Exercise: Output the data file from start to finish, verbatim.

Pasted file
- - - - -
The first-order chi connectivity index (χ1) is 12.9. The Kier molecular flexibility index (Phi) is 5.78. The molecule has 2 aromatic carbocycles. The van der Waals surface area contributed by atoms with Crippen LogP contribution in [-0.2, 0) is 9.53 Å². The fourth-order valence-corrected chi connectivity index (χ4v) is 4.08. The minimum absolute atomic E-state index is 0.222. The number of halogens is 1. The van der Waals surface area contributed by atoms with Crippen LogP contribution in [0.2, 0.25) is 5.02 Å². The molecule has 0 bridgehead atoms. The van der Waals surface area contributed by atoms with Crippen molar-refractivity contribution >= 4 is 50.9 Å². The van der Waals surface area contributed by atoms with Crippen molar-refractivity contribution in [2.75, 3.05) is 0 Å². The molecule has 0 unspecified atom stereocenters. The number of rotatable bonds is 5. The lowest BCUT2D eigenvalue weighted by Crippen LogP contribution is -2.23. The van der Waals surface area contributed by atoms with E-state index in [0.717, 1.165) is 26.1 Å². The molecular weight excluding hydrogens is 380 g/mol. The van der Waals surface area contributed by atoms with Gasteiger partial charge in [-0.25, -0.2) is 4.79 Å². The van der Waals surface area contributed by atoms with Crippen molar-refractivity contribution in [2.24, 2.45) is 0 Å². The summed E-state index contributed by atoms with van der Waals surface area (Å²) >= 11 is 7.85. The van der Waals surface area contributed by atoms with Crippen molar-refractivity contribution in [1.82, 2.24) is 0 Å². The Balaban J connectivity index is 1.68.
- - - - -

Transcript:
The first-order chi connectivity index (χ1) is 12.9. The Kier molecular flexibility index (Phi) is 5.78. The molecule has 2 aromatic carbocycles. The van der Waals surface area contributed by atoms with Crippen LogP contribution in [-0.2, 0) is 9.53 Å². The fourth-order valence-corrected chi connectivity index (χ4v) is 4.08. The minimum absolute atomic E-state index is 0.222. The number of halogens is 1. The van der Waals surface area contributed by atoms with Crippen LogP contribution in [0.2, 0.25) is 5.02 Å². The molecule has 0 bridgehead atoms. The van der Waals surface area contributed by atoms with Crippen molar-refractivity contribution >= 4 is 50.9 Å². The van der Waals surface area contributed by atoms with Crippen molar-refractivity contribution in [2.75, 3.05) is 0 Å². The molecule has 0 unspecified atom stereocenters. The number of rotatable bonds is 5. The lowest BCUT2D eigenvalue weighted by Crippen LogP contribution is -2.23. The van der Waals surface area contributed by atoms with E-state index in [0.717, 1.165) is 26.1 Å². The molecular weight excluding hydrogens is 380 g/mol. The van der Waals surface area contributed by atoms with Gasteiger partial charge in [-0.25, -0.2) is 4.79 Å². The van der Waals surface area contributed by atoms with Crippen molar-refractivity contribution in [2.24, 2.45) is 0 Å². The summed E-state index contributed by atoms with van der Waals surface area (Å²) >= 11 is 7.85. The van der Waals surface area contributed by atoms with Crippen molar-refractivity contribution in [1.82, 2.24) is 0 Å². The Balaban J connectivity index is 1.68.